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Dwelling approvals bob and wave, but are not drowning

Australia’s dwelling approvals totalled 188,185 dwellings year-ended November 2022, a decline of 18.0% on the previous period. For all that approvals have fallen, they are still above the level recorded for the same period just two years ago.

Here, we can see that although approvals are coming down the back of the cyclical wave, they are far from dipping below the surface.

Significantly, for the forestry and wood products industry, detached houses were down 23.5% from the previous period, but approvals remained strong in historical terms at 116,230. Similarly, while down, townhouses were still strong, with 6,754 Semi-detached 1 storey and 24,586 approvals recorded for the irrepressible Semi-detached 2 or more storeys.

While the 2+ Storey Townhouses have declined 8.2% over the year-ended November, they continue to move through the market, sub-dividing blocks, improving the affordability of housing and bringing ever-more sophisticated engineering and efficiency to the housing market.

The next chart shows us that for all they are in decline right now, it is houses that provide the stability to the total residential building market. The total month-on-month profile of dwelling approvals shown on the blue line is very choppy, while houses on the red line are comparatively benign and mainly predictable. In fact, that is what made the recent boom so difficult to manage – as we have discussed before – it went against the trend and shot up like a freak wave when the market had every reason to expect more gentle movements.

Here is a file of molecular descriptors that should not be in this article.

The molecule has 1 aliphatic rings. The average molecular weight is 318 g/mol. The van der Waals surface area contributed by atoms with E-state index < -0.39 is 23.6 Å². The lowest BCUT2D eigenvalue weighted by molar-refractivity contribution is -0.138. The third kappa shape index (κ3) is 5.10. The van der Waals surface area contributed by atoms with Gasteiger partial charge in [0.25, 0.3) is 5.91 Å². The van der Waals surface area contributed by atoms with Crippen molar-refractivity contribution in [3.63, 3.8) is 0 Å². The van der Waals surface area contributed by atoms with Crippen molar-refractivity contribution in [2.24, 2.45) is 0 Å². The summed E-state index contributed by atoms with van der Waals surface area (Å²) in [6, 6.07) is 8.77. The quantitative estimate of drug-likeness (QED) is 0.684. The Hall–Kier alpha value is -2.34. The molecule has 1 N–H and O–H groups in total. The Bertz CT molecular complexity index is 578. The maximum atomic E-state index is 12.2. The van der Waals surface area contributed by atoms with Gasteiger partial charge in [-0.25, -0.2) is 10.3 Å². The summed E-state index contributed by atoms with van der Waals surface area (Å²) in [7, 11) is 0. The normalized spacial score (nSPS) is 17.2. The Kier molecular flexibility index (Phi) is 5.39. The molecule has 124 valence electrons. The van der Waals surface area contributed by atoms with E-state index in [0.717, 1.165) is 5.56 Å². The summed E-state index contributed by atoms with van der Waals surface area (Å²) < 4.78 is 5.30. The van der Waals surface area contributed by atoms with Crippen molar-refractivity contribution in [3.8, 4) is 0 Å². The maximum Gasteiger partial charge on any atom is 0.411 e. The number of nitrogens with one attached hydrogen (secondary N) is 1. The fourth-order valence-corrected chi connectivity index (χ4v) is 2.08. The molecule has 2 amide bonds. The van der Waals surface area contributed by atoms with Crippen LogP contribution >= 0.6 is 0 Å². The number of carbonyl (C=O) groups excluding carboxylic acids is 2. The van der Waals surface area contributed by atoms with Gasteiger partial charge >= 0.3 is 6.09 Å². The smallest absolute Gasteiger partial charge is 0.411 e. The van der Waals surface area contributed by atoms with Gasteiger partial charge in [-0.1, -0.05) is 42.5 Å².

All States experienced lower approvals over the year-ending November 2022. Victoria continued to lead the nation’s approvals, with 61,724 separate dwellings given the nod over the year.

There are some positive signs on the horizon, with expectations the decline in approvals could run out of momentum before mid-year, before starting a shallow rise. One indicator has been  that the recent decline in established house prices is reported by Domain property to be slowing, now the full impact of interest rate rises is starting to be experienced in the market. Read more about housing finance in this edition of Stats Count.

Meantime however, there is still a huge wave of work just sitting out the back, waiting to wash through the domestic economy. In that context, Antony Blackshaw, CEO of Henley Homes expects building conditions to improve from mid-year. Commenting that:

“…as the volume of work under construction eases …. The market would start to return to more normal settings…”.

Again, there’s more on the housing pipeline in this edition of Stats Count, but its worth noting, some level of normalcy cannot come quick enough to save a growing list of home builders who have gone under, in one way or another. Writing in the Australian Financial Review, Larry Schlesigner laid out a disturbingly long list of ‘name’ builders who failed to swim in the heavy seas of the last couple of years.

The tough conditions has meant the experience for some builders has been a profitless boom. Overall, the housing sector may be keeping its head above water, but right now, there are quite a few in deep water.

Like big wave surfing, building in historic booms is not for the faint hearted.


Posted Date: January 31, 2023

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